The Little Trick that Will Rescue Your Cast Iron & Have You Running to the Kitchen to Try It!

Cast iron is an amazing cooking surface. Heavy and thick, it acts as an amazing heat reservoir and is excellent for searing steaks and other fine meats at your disposal.

Many a time, an unskilled, forgetful, or uninformed aspiring chef will let the pan soak, leave it in a moist place, or even accidentally run it through the dishwasher. Lo! Ruin and shame! Avert thine eyes!

But no longer!

Bring out the maimed and sad pans from deep within your cabinets! Cast (iron) away your shame!

We can fix this. It'll take some elbow grease, and time. But you'll be back on the cast iron horse in no time.

(This particular pan met its rusty fate when a wet mixing bowl was left on top of it and ignored for a week or so. View my shame, and learn from my mistake!)

Step 1: What You'll Need

You'll need a solution to loosen the dirt/debris, something to buff away the portions where rust has eaten away at the metal, and something to restore the cast iron seasoning.

Vinegar

Lard or Shortening

Scouring pad

Cast iron pan in need of restoration

Elbow grease (Now with 100% more elbow!)

Step 2: Soak

If you have a self cleaning oven, and a pan with some serious gunk or buildup, run your pan through the self clean cycle. Any debris will be annihilated, and you can continue on with the following steps to restore your pan to its former glory.

Depending on the extent of rust damage to your pan, you'll want to soak just the inside, or the whole pan in a vinegar solution. Anything from an hour to about six hours or so will work wonders to release any caked on muck and loosen the surface rust/damage. Leaving your pan in an acid soak for longer may start to eat away at your pan, so be careful. I used 50/50 vinegar to water, but I've seen solutions that go with a lower vinegar solution and a longer soak- I don't mind the smell, personally, so I went with the 50/50 solution.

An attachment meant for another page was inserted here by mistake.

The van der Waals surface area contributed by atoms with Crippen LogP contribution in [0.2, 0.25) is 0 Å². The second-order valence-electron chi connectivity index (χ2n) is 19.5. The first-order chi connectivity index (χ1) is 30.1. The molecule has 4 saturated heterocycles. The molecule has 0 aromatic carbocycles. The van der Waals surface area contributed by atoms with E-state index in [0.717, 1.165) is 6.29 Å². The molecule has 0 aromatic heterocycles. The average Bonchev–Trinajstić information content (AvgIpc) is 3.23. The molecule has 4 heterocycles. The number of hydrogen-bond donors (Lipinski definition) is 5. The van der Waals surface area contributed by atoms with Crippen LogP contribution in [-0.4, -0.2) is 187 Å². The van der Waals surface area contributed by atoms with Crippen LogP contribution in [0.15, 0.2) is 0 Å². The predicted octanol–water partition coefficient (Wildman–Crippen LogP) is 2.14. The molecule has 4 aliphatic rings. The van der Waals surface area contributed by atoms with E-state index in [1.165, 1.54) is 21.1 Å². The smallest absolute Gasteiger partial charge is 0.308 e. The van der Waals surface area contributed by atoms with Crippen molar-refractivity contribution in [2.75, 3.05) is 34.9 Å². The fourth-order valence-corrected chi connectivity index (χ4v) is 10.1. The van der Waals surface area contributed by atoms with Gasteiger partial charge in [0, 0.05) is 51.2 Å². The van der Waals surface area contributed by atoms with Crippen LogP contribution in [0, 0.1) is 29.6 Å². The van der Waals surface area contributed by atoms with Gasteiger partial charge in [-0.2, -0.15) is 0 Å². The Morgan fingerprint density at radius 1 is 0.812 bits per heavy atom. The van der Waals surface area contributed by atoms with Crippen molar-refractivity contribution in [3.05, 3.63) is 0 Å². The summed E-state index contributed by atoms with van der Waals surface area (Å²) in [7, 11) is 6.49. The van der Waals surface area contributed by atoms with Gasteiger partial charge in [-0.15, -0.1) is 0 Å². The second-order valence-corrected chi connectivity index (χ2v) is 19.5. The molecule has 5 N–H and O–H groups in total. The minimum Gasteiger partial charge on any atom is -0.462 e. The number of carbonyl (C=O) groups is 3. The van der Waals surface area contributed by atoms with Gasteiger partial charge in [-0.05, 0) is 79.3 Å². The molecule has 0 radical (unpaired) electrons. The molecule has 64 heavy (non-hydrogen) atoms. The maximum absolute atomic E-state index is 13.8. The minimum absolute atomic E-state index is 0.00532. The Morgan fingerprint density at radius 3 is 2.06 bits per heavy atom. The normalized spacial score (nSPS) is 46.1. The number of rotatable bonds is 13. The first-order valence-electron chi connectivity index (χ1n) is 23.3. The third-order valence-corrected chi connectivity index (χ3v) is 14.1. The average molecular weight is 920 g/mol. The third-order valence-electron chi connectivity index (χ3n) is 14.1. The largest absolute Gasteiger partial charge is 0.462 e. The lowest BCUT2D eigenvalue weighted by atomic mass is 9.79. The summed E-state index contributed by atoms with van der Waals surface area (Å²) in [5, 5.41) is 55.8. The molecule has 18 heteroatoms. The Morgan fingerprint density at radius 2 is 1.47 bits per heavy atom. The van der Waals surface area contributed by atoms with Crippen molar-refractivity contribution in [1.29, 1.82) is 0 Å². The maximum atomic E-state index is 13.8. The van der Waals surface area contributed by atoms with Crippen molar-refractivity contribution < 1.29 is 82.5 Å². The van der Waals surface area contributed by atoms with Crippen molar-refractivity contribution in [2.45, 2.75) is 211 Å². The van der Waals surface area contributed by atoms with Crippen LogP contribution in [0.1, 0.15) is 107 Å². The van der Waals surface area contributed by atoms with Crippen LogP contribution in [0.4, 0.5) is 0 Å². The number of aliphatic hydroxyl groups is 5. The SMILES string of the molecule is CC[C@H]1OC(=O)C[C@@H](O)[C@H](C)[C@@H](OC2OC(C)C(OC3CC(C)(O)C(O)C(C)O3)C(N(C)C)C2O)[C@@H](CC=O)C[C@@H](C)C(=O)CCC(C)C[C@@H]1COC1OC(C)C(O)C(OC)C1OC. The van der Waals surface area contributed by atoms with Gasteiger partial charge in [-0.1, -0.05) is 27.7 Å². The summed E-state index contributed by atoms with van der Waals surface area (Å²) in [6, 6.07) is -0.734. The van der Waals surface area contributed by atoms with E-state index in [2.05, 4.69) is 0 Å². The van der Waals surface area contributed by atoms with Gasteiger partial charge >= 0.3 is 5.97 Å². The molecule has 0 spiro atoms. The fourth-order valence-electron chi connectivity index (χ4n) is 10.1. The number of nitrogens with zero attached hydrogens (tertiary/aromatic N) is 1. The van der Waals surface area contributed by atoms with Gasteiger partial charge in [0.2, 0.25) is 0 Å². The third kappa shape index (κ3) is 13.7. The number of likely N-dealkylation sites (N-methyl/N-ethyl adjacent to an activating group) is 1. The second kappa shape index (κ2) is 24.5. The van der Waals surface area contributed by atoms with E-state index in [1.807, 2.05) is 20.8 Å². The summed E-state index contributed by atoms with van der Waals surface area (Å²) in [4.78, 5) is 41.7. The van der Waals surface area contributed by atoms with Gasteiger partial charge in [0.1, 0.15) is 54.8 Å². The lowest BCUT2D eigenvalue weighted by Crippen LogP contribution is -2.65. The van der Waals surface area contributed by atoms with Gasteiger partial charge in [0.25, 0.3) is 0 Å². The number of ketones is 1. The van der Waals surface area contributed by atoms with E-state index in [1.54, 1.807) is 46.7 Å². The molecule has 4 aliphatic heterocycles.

Step 3: Scrub

Let your pan dry before getting to this bit, or you can try scrubbing in the solution as well to pick up any debris. The main idea to this step is to get rid of ALL the rust that has eaten away at your pan. Scrub like mad, until you can't make out the region of damage on your pan. I used a copper scrubber, but depending on the severity of damage, you can use anything from rock salt for spot touches to a drill mounted metal scour for those heavy duty jobs. Try to be as thorough as possible- you've already lost the seasoning in those patches, so scrub to your heart's content.

Step 4: Grease

Time to fatten your baby up.

Get a nice thick and even coating of your fat of choice all over your pan. Since my pan only had damage on the inside, I didn't coat the bottom of my pan, but if it's necessary for your job, do one surface (inner/ outer) at a time. Pay attention to the smoking point of lard or the shortening you're using! Lard can stomach from 370F to 400F, while many vegetable based shortenings will only tolerate a lower range, say 350F to 370F. Use a higher smoking point fat if you can.

Step 5: Bake

Pre-heat your oven until about 275F, and place your pan in. Use a baking sheet to catch any drippings- you may find that flipping your pan upside down and putting the cast iron directly on your oven rack (dripping pan underneath) will work better, depending on the extent of lard-ification you sent your pan through. After letting your pan warm up for 10-15 minutes or so, crank up the heat up to near the smoking point of your fat. This gradual heating allows for the iron to slowly expand, preventing any cracks or fractures. Let your pan bake at full temperature for 45 minutes, and let cool.

Step 6: Repeat?

Depending on the appearance of your pan after this baking cycle, you may want to repeat the scrubbing process once again. Repeat the greasing and baking as needed. Ideally you'd repeat the re-seasoning step at least 4 times to let the seasoning take hold, but if you're feeling good about its appearance, it should be ready to go after one cycle. If food proceeds to stick to the bottom during use, you'll definitely know that the seasoning layer did not properly form and you'll have to repeat this process.

Restoring cast iron is a pain, but maintaining it is quite simple- remember to scrape any food debris away, dry, and coat with a layer of fat while still warm. Stay away from detergents, metal scrubbers, long soaks, and dishwashers and you'll have a great, heavy duty pan for all of your frying needs. Have fun!


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